Fixing slow drag and drop with scriptaculous Fixing slow drag and drop with scriptaculous

Recently on a project I was working on, I was tasked with fixing drag and drop that was terribly slow.  The drag and drop was implemented with scriptaculous on a calendar system.  When you clicked an event to drag it it took about 5 seconds before the page would actually let you drag it!  This was clearly unacceptable and it has to be possible because Google Calendar is lightening fast.

 The first thing I did was download and setup jquery to see if it was related to how scriptaculous was created.  After setting up jquery, it was just as slow.  This lead me to believe that it was a fundamental problem with how the drag and drop was set up in both libraries.

After ruling out the library, I dove right into the drag and drop code.  I used Firebug to put several debugging lines to help understand the flow of how the drag and drop worked.  Basically I put a console.log() call at the beginning of every function.

Within a few minutes I had narrowed down the problem to two functions: show() and isAffected().

After a bit more review it was clearly a combination of both.  Inside the show() function it was looping through each one of my droppable elements and calling isAffected which returned true or false if the draggable element was touching the droppable.

I did some quick math once I found out that each droppable was being checked and found at that because it's a weekly calendar there is 672 droppable elements (7 days * 24 hours * 4 [15 minute increments]).  Clearly there has to be a better way.

The next few things was a bunch of trial and error.  I found that the draggable element passes in an X and Y of where the mouse currently is.  Using this, I created a calculation to determine which 15 minute increment droppable block was being hovered over.

Inside of dragdrop.js here is the original show function that is slow:

show: function(point, element) {
 if(!this.drops.length) return;
 if(this.last_active) this.deactivate(this.last_active);
  this.drops.each( function(drop) {
   if(Droppables.isAffected(point, element, drop)) {
     drop.onHover(element, drop.element, Position.overlap(drop.overlap, drop.element));
    if(drop.greedy) {
     throw $break;

My updated dragdrop.js show function is:

show: function(point, element) {
    if(!this.drops.length) return;
    if(this.last_active) this.deactivate(this.last_active);
 // Don't loop, call isAffected
 // isAffected will return the id of the element being dropped on
 // if null, we couldn't find it
      var drop = Droppables.isAffected(point, element);
         drop.onHover(element, drop.element, Position.overlap(drop.overlap, drop.element));
      if(drop.greedy) {
        //throw $break;

Below is my updated isAffected function:

isAffected: function(point, element) {
 // Step 1, determine column
 // x position / colWidth
 // Step 2, determine row
 // y position / rowWidth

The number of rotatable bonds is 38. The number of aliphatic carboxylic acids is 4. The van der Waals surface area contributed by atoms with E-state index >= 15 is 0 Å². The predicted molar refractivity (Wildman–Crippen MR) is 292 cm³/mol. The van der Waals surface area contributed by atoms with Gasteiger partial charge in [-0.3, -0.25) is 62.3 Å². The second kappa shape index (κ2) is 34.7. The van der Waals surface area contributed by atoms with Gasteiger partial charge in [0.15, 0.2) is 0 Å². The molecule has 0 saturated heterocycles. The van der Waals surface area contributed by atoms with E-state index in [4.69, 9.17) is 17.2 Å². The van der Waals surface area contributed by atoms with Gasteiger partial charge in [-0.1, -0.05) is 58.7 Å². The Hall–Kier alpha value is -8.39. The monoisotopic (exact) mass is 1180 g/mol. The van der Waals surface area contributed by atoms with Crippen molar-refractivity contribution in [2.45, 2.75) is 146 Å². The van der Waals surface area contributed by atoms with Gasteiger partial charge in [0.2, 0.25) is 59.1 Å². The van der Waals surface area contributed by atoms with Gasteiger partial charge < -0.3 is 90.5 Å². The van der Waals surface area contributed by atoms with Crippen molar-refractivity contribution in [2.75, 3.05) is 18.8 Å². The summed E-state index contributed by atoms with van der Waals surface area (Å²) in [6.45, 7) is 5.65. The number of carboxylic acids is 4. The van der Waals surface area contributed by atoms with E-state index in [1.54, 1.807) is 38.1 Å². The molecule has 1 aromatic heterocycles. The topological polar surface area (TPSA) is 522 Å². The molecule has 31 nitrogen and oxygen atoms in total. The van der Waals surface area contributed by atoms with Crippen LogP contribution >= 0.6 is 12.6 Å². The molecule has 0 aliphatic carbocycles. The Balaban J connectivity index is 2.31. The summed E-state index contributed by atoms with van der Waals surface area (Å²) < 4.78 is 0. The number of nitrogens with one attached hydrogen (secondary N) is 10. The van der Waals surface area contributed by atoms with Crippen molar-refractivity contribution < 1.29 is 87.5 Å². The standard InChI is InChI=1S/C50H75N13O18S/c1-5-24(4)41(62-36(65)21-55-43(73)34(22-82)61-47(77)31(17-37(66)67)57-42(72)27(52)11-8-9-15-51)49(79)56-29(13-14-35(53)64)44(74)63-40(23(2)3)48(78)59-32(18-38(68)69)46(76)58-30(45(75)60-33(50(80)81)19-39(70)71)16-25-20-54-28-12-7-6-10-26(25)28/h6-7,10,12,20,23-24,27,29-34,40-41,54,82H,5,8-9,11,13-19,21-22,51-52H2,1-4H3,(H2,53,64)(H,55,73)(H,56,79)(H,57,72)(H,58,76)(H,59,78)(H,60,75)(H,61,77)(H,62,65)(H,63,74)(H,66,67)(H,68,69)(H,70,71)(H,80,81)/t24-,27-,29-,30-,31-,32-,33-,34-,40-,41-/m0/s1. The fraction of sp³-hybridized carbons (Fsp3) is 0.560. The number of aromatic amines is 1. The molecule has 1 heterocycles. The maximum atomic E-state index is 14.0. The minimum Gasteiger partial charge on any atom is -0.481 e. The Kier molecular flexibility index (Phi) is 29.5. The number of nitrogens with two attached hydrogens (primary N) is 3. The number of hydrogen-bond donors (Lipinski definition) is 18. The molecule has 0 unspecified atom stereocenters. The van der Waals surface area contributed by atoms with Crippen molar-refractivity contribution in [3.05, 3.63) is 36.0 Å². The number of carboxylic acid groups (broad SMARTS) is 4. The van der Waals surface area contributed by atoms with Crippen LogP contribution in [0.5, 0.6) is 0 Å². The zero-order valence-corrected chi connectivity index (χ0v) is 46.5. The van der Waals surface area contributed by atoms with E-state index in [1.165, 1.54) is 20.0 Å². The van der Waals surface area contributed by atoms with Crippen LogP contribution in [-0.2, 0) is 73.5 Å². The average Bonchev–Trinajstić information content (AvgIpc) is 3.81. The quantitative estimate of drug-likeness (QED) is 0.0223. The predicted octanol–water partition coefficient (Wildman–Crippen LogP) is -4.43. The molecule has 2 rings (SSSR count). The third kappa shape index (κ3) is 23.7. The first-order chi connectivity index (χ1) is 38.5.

var column = Math.floor((point[0] + this.drops[0].gridStartLeft) / this.drops[0].colWidth);
  // Get the original top position of the element
  var origTop = Droppables.getOffSetTop(element);
  origTop -= this.drops[0].gridStart;
  var row = Math.ceil((origTop) / 13) + 4;
  // (column - 1) * 24 * 4 + row
  var pos = (column - 1) * 24 * 4 + row;
return this.drops[pos];

As a note, this will not work 100% out of the box for you, it will require some tweaking of variables.

So, let's break it down a bit.  The first thing it does is take the X position of the mouse and adds "gridStartLeft".  "gridStartLeft" is a pixel value from the left of the browser to the start of my calendar grid.  "colWidth" contains my fixed value of how wide each column is.  The following returns a number between 1 and 7.

Next up, we need to do a similar thing with the Y position.  The first thing we need to do is determine where our grid starts.  Below is the getOffSetTop function:

getOffSetTop: function(el) {
   var ot=el.offsetTop;
 while((el=el.offsetParent) != null) { ot += el.offsetTop; }
 return ot;

Now we have a pixel value of where our column starts.  Now we remove the grid start from it.  "gridStart" is how many pixels from the top of the browser to where our grid starts.

Now our all important calculation to get the row number.  The value "13" in the division is how many pixels tall my 15 minute increments are, this should be changed to match yours.

With the two calculations done our column variable contains a number between 1 and 7 and our row variable contains a number between 1 and 96.  The last step is to perform our calculation to determine where in our 672 element JavaScript array does it fit.  The second last line performs this calculation and the last one returns the droppable object that is affected by our draggable element being moved over it.

Once you are done modifying the dragdrop.js file you will also need to update where you instantiate your droppable elements to include new parameters for "gridStartLeft" and "colWidth".

After applying these tweaks the 5 second delay before dragging completely disappeared and now my calendar is as fast as Google Calendar!

Thanks for reading and hopefully this will save you one big headache and make a very happy client!

Published on Feb 18, 2009

Tags: Javascript | Optimization | scriptaculous | JavaScript | jQuery Tutorial

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